The task of finding literature related websites is deceptively simple. I have finally found my way out of the labyrinth of hyper links and here's presenting the 3 websites worth more than a peek:
The Norton Anthology of English Literature is both teacher and student friendly. From the Middle Ages to the 20th century, the site gives us the context, annotated texts, audio readings, illustrations, information about authors and even topics to generate critical thinking. The teacher may choose to keep track of student performance in MCQs through the Norton gradebook.
A site dedicated to Shakespeare resources online, it tells us all we need to know about the bard, his works, his contemporaries and exactly where else we can find more information in the virtual world. The profusion of hyper links may be overwhelming and the condescending tone of the editor annoying; but apart from that the site is an exhaustive resource.
Now here's a site we could use for teaching guides, lesson plans and journals. The "just for fun" section is rather entertaining. The site has useful material consolidated from other relevant websites, the flip side being that it often directs you to pay sites.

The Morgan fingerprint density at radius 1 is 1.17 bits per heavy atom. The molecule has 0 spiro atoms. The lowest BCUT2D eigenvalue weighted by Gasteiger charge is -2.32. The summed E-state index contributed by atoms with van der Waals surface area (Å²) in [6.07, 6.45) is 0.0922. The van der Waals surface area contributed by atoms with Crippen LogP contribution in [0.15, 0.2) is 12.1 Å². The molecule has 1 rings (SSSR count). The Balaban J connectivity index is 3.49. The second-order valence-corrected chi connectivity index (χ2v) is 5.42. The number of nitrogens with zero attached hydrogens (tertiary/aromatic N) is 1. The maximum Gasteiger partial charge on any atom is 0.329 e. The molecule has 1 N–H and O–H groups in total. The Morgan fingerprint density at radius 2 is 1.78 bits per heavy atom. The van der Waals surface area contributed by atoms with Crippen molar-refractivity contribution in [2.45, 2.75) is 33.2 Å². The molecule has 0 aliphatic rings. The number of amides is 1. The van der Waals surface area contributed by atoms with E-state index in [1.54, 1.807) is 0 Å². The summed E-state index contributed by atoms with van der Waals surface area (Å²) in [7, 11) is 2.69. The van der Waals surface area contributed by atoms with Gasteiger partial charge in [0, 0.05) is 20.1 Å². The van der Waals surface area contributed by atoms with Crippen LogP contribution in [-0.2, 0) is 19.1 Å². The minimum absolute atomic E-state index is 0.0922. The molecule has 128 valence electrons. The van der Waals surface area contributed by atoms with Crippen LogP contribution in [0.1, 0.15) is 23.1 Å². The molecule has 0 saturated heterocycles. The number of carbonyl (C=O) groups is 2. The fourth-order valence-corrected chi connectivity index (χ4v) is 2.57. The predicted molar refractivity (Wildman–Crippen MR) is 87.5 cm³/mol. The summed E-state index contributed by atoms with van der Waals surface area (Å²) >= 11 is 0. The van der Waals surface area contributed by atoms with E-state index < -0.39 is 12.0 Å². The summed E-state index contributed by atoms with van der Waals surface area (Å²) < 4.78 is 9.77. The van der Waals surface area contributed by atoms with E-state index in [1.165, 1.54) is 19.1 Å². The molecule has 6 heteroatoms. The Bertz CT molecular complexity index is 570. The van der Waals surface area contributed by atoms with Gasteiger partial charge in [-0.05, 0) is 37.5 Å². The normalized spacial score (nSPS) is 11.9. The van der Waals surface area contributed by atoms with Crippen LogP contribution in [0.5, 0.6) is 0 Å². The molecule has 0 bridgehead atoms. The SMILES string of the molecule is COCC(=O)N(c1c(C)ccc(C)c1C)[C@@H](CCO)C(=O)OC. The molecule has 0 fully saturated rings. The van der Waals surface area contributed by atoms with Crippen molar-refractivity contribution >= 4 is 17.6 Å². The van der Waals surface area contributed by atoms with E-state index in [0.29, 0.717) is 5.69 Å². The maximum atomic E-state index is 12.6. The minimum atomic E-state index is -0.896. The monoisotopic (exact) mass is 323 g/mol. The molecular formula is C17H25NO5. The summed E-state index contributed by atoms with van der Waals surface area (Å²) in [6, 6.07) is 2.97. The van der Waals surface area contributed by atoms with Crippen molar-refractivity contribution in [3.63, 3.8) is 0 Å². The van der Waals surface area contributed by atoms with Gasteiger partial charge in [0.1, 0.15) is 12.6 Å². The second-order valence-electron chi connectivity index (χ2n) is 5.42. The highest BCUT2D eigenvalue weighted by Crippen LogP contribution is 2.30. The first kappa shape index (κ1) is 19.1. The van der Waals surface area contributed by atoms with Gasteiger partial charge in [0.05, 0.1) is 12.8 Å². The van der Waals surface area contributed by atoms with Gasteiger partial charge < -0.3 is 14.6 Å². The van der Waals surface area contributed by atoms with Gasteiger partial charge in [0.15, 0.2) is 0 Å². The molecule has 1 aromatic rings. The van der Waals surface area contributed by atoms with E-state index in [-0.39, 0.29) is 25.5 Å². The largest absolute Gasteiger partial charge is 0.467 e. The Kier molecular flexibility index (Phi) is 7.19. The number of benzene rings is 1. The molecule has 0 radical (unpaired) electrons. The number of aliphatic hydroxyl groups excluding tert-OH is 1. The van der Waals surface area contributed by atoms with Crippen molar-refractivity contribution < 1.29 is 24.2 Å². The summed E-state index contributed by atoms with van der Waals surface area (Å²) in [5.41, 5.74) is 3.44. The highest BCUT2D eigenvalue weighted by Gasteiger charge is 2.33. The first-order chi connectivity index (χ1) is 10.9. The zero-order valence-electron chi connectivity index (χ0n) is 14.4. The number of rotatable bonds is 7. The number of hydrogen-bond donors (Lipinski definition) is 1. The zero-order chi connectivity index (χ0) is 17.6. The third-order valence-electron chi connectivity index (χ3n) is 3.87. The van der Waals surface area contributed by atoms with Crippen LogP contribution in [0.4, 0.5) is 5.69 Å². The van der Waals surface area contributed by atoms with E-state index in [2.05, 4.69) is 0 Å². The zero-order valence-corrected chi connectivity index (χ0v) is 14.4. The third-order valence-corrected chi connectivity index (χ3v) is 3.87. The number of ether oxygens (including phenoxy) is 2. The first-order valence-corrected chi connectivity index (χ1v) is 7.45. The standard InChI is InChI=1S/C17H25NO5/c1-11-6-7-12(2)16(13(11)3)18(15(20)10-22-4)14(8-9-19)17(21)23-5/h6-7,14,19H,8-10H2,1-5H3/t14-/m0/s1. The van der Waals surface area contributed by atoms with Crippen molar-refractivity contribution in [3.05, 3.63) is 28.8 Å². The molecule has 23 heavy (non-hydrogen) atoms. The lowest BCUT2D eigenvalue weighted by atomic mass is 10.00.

What keeps me going...
1. Theatre (Acting)
3. Spicy Food
5. Indian Music
6. The tradition of 'Adda' (long chat with friends)
1. I feel role play is the best way to bring characters alive and children, when actively involved,will be able to engage with the text at a deeper level. The characters could be brought out of their spatial, temporal and cultural context allowing students to understand the nuances of characterisation.
2. I am also inclined to use photography to teach literature. I would not delve too much into the technicalities of the craft as my focus would be to link poetry to images. Students would be encouraged to take photographs themselves to capture the mood or theme of a poem. Visuals communicate effectively when printed words seem lifeless. This would be an attempt to foster a closer engagement with the text and eventually to explain the multiplicity of perspectives.
3. Role play and photography can come together to understand both characterisation and multiplicity of perspectives if children choose their favourite character from a text and try to capture the essence of that character in a shot. They can work in pairs where each takes turns to be the model while the other clicks. As they decide on the "look", body language, framing, camera angle and location, they will actually be creating the character. This is a challenging task as the character needs to be captured in a single image. The final photograph supplemented with a suitable quote from the text will be used for class discussion where they explain their shots and see how differently the same character has been imagined by their classmates.